Perhaps you have examples of dance styles that qualify as "traditional" but not "folk"? I could be pursuaded with examples. I doubt theoretical discussion will sway my stance much. --Lareon 18:45, 21 December 2005 (UTC)
I'm not an expert on the subject, but I believe there are "traditional" types of dances that were done only by nobility, and would not be considered "folk", but could be considered "traditional". I'm thinking of the court dances of England and France, for example. I could be wrong on that, though. I'm going to ask my folk dancing friends for more input. --Fang Aili 19:41, 21 December 2005 (UTC)
Would it be correct to perhaps change our wording from traditional to historical? Just a thought... not sure how that affects this conversation. ^_^ Also, I'm eager to hear the definition from another folk dancer in another part of the world. I'll ask some of my dancing friends as well. --Lareon 21:56, 23 December 2005 (UTC)

Merged folk dancing into folk dance[edit]

I was bold and merged the information. Folk dance could definitely use some organization. --Fang Aili 19:19, 29 December 2005 (UTC)

Street dance no longer redirects here[edit]

I've just written a new article on street dance, so I've removed the redirect to here. Feel free to pay it a visit.

- Wintran 14:40, 30 December 2005 (UTC)

Folk dancing in the media: Factual error[edit]

Folk dancing in the media Article states: "Richard Thompson wrote a song folk dancers titled Don't Sit On My Jimmy Shands, a reference to Scottish musician Jimmy Shand that produced bagpipe music. In the 1960's this movement was supported by record labels such as Folk Dancer by Michael and Maryann Herman, and the Folkways Records label by Moses Asch which is currently under the Smithsonian Institute."

1. Jimmy Shand was not famous as a bagpipe player. Follow Wikipedia link [Jimmy Shand] to get the true picture. Backed up by other Web articles, eg: http://www.footstompin.com/artists/jimmy_shand

2. Sentence "In the 1960's this movement was supported by..." should also mention EMI which issued many recordings of Jimmy Shand as gramophone records. In the early days these were of brittle material highly susceptible to breakage (hence "my Jimmy Shands" were not to be sat on !). More recently EMI have issued at least one CD of Jimmy Shand "King of the Melodeon Men".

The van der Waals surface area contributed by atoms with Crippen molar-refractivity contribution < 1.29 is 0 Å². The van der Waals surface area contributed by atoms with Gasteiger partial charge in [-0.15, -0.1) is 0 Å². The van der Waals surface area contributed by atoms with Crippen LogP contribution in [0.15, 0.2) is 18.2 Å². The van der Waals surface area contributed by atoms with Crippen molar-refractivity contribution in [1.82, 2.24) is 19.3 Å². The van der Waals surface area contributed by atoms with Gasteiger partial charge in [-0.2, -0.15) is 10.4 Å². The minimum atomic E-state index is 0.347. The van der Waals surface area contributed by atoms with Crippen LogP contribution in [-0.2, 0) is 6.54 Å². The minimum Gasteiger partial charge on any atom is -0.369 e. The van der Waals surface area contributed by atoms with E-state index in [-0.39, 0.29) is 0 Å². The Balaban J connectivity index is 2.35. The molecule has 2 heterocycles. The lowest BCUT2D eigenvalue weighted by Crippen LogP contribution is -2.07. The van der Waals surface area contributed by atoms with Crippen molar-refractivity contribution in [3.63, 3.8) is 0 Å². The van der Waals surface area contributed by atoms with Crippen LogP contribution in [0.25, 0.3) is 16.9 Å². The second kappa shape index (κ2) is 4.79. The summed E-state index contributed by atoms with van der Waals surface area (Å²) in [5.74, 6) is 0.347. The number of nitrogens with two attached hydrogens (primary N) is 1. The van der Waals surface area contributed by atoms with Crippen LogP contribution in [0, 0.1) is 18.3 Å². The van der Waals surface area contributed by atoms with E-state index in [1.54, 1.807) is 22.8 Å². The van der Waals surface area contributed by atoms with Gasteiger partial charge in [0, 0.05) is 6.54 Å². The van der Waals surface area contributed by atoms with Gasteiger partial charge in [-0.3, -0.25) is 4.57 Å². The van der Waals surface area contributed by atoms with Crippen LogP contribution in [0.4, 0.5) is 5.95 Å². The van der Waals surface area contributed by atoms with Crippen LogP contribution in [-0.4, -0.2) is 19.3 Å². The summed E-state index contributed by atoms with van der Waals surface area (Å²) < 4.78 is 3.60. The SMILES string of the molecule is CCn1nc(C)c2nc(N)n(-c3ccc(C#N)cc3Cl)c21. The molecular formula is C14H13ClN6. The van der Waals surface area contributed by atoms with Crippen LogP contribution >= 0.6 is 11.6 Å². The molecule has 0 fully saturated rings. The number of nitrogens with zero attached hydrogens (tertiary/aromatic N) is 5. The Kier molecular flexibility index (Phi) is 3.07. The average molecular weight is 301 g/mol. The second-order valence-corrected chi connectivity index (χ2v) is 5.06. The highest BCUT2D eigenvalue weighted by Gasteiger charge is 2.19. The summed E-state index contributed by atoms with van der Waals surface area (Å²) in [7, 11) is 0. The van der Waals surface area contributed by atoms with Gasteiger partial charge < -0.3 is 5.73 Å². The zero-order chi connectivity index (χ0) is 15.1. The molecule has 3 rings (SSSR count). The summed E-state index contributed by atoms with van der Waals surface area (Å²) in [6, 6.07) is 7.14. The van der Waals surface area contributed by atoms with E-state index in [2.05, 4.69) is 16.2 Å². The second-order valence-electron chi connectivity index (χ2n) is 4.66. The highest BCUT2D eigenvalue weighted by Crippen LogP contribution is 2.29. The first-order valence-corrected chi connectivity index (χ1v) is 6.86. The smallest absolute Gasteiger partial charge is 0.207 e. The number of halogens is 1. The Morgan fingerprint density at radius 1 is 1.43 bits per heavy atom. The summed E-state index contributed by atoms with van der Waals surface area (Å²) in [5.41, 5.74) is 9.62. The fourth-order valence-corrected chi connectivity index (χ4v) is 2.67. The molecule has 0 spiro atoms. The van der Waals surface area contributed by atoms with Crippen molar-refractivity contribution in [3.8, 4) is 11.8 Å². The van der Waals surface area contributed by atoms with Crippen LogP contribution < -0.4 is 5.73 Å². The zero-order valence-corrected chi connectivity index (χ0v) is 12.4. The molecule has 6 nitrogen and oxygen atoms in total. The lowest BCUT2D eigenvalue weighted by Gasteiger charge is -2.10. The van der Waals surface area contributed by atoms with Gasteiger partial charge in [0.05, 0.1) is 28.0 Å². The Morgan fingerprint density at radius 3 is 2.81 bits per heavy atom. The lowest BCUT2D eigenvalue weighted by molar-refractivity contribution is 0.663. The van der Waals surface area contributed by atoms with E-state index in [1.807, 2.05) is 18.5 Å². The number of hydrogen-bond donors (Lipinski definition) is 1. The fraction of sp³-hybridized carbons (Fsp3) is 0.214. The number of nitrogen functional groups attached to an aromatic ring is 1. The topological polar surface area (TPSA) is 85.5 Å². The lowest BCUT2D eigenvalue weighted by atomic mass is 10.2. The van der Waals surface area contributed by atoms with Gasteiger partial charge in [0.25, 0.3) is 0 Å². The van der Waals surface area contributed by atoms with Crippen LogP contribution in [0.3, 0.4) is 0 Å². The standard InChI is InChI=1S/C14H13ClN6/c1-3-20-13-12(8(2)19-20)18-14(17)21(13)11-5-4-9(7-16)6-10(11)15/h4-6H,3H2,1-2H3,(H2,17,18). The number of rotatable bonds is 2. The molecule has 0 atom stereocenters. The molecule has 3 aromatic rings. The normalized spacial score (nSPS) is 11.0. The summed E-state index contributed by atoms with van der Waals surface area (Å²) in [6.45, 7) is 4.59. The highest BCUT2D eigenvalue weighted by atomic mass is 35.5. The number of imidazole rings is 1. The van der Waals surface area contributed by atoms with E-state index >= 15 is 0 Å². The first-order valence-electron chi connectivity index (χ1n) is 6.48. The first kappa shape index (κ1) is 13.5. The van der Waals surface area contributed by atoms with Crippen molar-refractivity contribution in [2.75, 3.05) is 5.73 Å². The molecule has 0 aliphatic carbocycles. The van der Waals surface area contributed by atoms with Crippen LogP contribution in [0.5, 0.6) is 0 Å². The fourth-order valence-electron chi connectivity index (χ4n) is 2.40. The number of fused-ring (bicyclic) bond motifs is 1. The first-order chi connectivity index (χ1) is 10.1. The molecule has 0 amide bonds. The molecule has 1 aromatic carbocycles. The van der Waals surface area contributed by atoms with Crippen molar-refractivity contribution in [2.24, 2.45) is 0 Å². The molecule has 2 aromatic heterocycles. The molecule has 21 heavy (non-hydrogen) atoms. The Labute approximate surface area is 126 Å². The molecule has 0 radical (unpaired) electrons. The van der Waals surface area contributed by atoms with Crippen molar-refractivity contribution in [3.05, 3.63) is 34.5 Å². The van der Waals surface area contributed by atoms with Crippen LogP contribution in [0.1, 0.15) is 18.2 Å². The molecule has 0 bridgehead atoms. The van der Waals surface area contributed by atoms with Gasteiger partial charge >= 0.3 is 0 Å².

3. Alternatively, consider deleting this entire section (Folk dancing in the media), as the coverage of this topic is anyway rather superficial, but probably the topic does not warrant elaboration here. Or consider making a separate page to cover this topic in more depth. —Preceding unsigned comment added by Joey543 (talkcontribs)

Thanks for your input! Be bold and fix it. Personally I'm all for deleting the section as it stands now. --Fang Aili talk 12:55, 2 October 2006 (UTC)
Amended it myself.Ogg 08:31, 30 March 2007 (UTC)

Definition of Folk Dance[edit]

I'm posting here in the discussion forum before doing editing because I suspect the changes I want to make might be controversial. So I'll mention them here and if I hear no loud screams of horror then I'll be bold and change it. I have a problem with the first paragraph, I think the definition of Folk dancing is deeply flawed and possibly Eurocentrically biased.

  • First, I think it's inaccurate to say that most folk dances are of European Origin. While that's certainly true (in part) of the international folk dance movement (leaving aside Middle Eastern and Israeli dancing), it's not good for a general definition of the notion.
  • I kind of object to the idea that the dances had to be done in the 19th century. I think very very few folk dances done now fall into this category.
  • I think it's kind of bizarre to require that the dances not have a choreographer. All dances have choreographers at some point. Even if it's just the guy at the front of the line or the lead dancer. People may think there are "spontaneous" dances but that seems very unlikely to me.

Here's what I'd propose instead:

Folk dance is a term used to describe a large number of dances that tend to share some or all of the following attributes:

  • They are dances performed at social functions by people with little or no professional training, often to traditional music or music based on traditional music.
  • They are not designed for public performance or the stage, although traditional folkdances may be later arranged and set for stage performances.
  • Their execution is dominated by an inherited tradition rather than by innovation (although like all folk traditions they do evolve)
  • New dancers often learn informally by observing others and/or receiving help from others.

More controversially, some people define folk dancing as dancing for which there is governing body or dancing for which there are no competitive or professional performances.

What do you think? AndrewCarnie (talk) 02:12, 15 September 2008 (UTC)

Ok this has been up for a while and there have been no howls of objection, so I'm going to change it in the main body of the article. —Preceding unsigned comment added by AndrewCarnie (talkcontribs) 23:31, 27 April 2009 (UTC)